Sometimes it pays to go with the early breakaway. Sometimes, the breakaway stays away. For the first four stages of the of the Tour of New Zealand, Evie Stevens and Shara Gillow rode the early breakaways every day. In the end, the two riders finished first and second overall with Stevens winning by one second over Gillow. The general classification battle came down to the sprint for time bonuses on the final day.
The Tour of New Zealand unfolded as a back-and-forth battle between the U.S. national team and GreenEdge. Riding for the U.S., Kristin Armstrong won the prologue and held the race lead for the first three stages. Evie Stevens rode the break, while Carmen Small did solid work on the front to drive the field in the finishing kilometers each day. For GreenEdge, Shara Gillow rode the break while Judith Arndt, who won the 2011 edition of the race, looked set to challenge Armstrong for the overall. Arndt won stage 3, climbed to second at 11 seconds behind Armstrong.
The following day, that all changed. A nine rider break, including Stevens and Gillow, went up the road and stayed there. They finished 7:33 up on the main field. Two riders, Emma Crum and Amy Bradley jumped ahead with young rider Crum taking the stage victory. Stevens won the seven-up sprint for third ahead of Gillow, which put the American into the race lead. Five seconds divided Stevens and Gillow going into the final stage of the race.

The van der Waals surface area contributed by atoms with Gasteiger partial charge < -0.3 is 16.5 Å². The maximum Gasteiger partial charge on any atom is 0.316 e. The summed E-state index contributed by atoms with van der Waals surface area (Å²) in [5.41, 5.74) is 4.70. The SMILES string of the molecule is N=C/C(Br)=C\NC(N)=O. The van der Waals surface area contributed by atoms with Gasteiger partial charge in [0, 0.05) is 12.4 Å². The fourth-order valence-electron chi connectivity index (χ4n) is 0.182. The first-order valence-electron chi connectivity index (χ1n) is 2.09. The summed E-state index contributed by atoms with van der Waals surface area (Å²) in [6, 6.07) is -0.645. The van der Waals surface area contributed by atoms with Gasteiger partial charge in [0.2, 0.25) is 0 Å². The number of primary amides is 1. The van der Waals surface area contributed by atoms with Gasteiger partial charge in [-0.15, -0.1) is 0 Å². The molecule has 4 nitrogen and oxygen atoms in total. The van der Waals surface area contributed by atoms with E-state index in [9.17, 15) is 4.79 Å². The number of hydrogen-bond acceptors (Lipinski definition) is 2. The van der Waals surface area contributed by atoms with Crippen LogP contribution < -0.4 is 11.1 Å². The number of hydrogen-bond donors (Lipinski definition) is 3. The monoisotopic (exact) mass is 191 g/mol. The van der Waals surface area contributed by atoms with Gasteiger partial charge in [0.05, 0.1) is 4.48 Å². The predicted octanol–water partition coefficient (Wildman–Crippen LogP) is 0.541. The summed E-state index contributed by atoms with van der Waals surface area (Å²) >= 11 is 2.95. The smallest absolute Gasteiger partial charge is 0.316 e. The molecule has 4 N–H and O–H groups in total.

With the general classification still in play, GreenEdge sent Judith Arndt up the road in the hope of drawing Kristin Armstrong into following. Armstrong did follow, and a lead group of five riders formed. With race leader Stevens back in the field, Armstrong soon sat up and dropped back. Linda Villumsen, meanwhile, attacked from the main field and together with Huang Dong Yan and Carly Ryan, Villumsen bridged to the break.
Reaching the front group, Villumsen did not linger. The local girl attacked the break and went up the road solo. With ten kilometers left to race, Villumsen had two minutes on the main field, and the stage win in sight. With her solo victory, Villumsen gave GreenEdge its second stage victory of the race.
Back in the main field, the general classification still hung in the balance. The bunch sprint for time bonuses would decide it. To win the overall, Gillow needed to win the bunch sprint for second, and she needed Stevens to finish outside the top three. The GreenEdge women organized a lead-out for Gillow, but she could not get past Italian sprinter Monia Baccaille who took second on the stage. Gillow finished third. Stevens, meanwhile, finished fourth directly behind Gillow. Stevens took her first stage race victory of the season by one second over Shara Gillow. Taryn Heather of Jayco finished third overall at 13 seconds.
Stevens, who has been working with a new coach over the off-season, has not been known for her finishing speed. It's an intriguing development in her career as a rider to see her placing well in head-to-head sprints. Of course, it's early days yet in this season, and the women's field is split between the race in New Zealand and the European openers. In any case, Stevens must surely be happy to come home from New Zealand with a win and the cache of UCI points that come with it.